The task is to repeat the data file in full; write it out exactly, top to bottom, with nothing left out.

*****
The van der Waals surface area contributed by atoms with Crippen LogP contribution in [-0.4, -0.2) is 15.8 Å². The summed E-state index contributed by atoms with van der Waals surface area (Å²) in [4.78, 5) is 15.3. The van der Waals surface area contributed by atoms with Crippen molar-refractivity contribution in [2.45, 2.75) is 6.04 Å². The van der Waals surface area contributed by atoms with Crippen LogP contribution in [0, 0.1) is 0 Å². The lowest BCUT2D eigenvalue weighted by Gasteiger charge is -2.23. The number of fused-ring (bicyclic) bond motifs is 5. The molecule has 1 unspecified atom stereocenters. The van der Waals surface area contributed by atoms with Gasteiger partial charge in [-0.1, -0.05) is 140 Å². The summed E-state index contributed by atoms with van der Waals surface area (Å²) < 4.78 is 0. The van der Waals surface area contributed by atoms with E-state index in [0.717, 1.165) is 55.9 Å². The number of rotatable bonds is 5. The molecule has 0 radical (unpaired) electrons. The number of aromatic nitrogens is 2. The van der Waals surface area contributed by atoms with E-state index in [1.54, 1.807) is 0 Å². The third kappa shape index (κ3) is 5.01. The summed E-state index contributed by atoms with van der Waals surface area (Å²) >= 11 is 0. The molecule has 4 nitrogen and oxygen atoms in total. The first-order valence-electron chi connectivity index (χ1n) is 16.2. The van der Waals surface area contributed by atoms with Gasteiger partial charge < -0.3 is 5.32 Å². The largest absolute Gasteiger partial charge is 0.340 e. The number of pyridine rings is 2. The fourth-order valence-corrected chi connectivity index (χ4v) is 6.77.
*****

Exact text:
The van der Waals surface area contributed by atoms with Crippen LogP contribution in [-0.4, -0.2) is 15.8 Å². The summed E-state index contributed by atoms with van der Waals surface area (Å²) in [4.78, 5) is 15.3. The van der Waals surface area contributed by atoms with Crippen molar-refractivity contribution in [2.45, 2.75) is 6.04 Å². The van der Waals surface area contributed by atoms with Crippen LogP contribution in [0, 0.1) is 0 Å². The lowest BCUT2D eigenvalue weighted by Gasteiger charge is -2.23. The number of fused-ring (bicyclic) bond motifs is 5. The molecule has 1 unspecified atom stereocenters. The van der Waals surface area contributed by atoms with Gasteiger partial charge in [-0.1, -0.05) is 140 Å². The summed E-state index contributed by atoms with van der Waals surface area (Å²) < 4.78 is 0. The van der Waals surface area contributed by atoms with E-state index in [0.717, 1.165) is 55.9 Å². The number of rotatable bonds is 5. The molecule has 0 radical (unpaired) electrons. The number of aromatic nitrogens is 2. The van der Waals surface area contributed by atoms with E-state index in [1.54, 1.807) is 0 Å². The third kappa shape index (κ3) is 5.01. The summed E-state index contributed by atoms with van der Waals surface area (Å²) >= 11 is 0. The molecule has 4 nitrogen and oxygen atoms in total. The first-order valence-electron chi connectivity index (χ1n) is 16.2. The van der Waals surface area contributed by atoms with Gasteiger partial charge < -0.3 is 5.32 Å². The largest absolute Gasteiger partial charge is 0.340 e. The number of pyridine rings is 2. The fourth-order valence-corrected chi connectivity index (χ4v) is 6.77.